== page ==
Don’t let your law firm overlawy to death



Six months ago, most of us had not even heard of generative AI. Today, leaders in the legal industry are all grappling with how much this new technology will affect the way we do business, from basic research to drafting contracts to potentially changing the number of employees a firm can or should keep. These days, generational shifts in the practice of law seem to happen every two or three years. The law today is not for the faint of heart.

When change was more gradual, law firm leaders could make decisions slowly and deliberately. This generally fits the personalities of lawyers. Our work is precedent-based. We make a living helping clients identify and avoid risks, and experience their grand business visions through established operations and safe ports. Being cautious and considerate about change is in our nature.

The slow decision-making processes were also a result of the relatively unique ownership structure of most companies compared to the larger business world. When looking at the world of companies that generate hundreds of millions or billions of dollars in revenue annually, most of them either have a very concentrated or very sparse ownership structure. You’ve closely owned major corporations, often governed by the owners themselves, and your own publicly traded entities, governed by a C-suite and a select board of experienced business professionals.

What you don’t find very often are companies in the middle, those with flat organizational structures and large numbers of stakeholders. None of the stakeholders has huge voting power alone, but all of them have a significant voice and a significant amount of influence. In the survival-of-the-fittest business world, only a few organizations have been able to develop this kind of structure. However, this is the model that many companies operate on, and it is to their great detriment.

Alien industry out

Most of the commonality of this form strikes me as a combination of historical accident and an artifact of mood. The modern law firm started with the classic partnership model, which makes sense when there are just a few people in a room trying to make decisions about their joint venture. But as the practice of law has expanded, our business model has remained largely the same.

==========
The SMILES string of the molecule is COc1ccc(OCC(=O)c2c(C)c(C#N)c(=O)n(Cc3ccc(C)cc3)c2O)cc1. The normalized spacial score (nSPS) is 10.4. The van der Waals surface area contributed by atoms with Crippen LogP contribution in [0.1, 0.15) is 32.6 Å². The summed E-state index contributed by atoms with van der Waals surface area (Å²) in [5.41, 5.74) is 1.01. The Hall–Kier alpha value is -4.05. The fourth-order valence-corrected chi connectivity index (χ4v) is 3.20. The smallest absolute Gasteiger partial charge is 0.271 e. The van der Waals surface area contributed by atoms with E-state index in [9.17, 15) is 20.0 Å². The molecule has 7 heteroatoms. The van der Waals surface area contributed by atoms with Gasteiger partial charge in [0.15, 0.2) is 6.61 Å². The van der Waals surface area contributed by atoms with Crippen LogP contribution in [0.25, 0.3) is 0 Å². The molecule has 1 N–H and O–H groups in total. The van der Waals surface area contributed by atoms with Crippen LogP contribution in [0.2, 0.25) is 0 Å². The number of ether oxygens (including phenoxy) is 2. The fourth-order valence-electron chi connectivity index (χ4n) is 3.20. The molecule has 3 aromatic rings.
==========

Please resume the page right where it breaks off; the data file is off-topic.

In part, this is because, for better or worse, law firms are made up of lawyers. We are smart, opinionated, and well-paid people to influence key decisions for our clients. Is it any wonder that a group made up of people who are drawn to this kind of work have so many strong voices interested in keeping their seat at the table? What’s more, we are owners and operators who live and breathe our company in ways that passive investors and hired executives simply cannot. Shareholders can sell all of their shares, and executives can move on, but a lawyer never leaves his practice behind.

While most professions and industries have shifted responsibility for management and vision to higher-ups over the past decades, most of the legal industry has kept its leadership structure consistent and widely distributed. Their legal structure may have changed, but at their heart most law firms remain partnerships.

All of these factors—temperamental, historical, and structural—foster a culture of slow, measured change in law firms. We analyze, discuss and debate ideas thoroughly. We campaign within our companies to build consensus, and compromise to get the votes we need. It is the same deliberate and deliberate decision-making process that the Framers of the Constitution sought when they created the congressional system.

But if you have cared about our government at any time in the past 30 years, this comparison should not inspire confidence.

What makes sense today?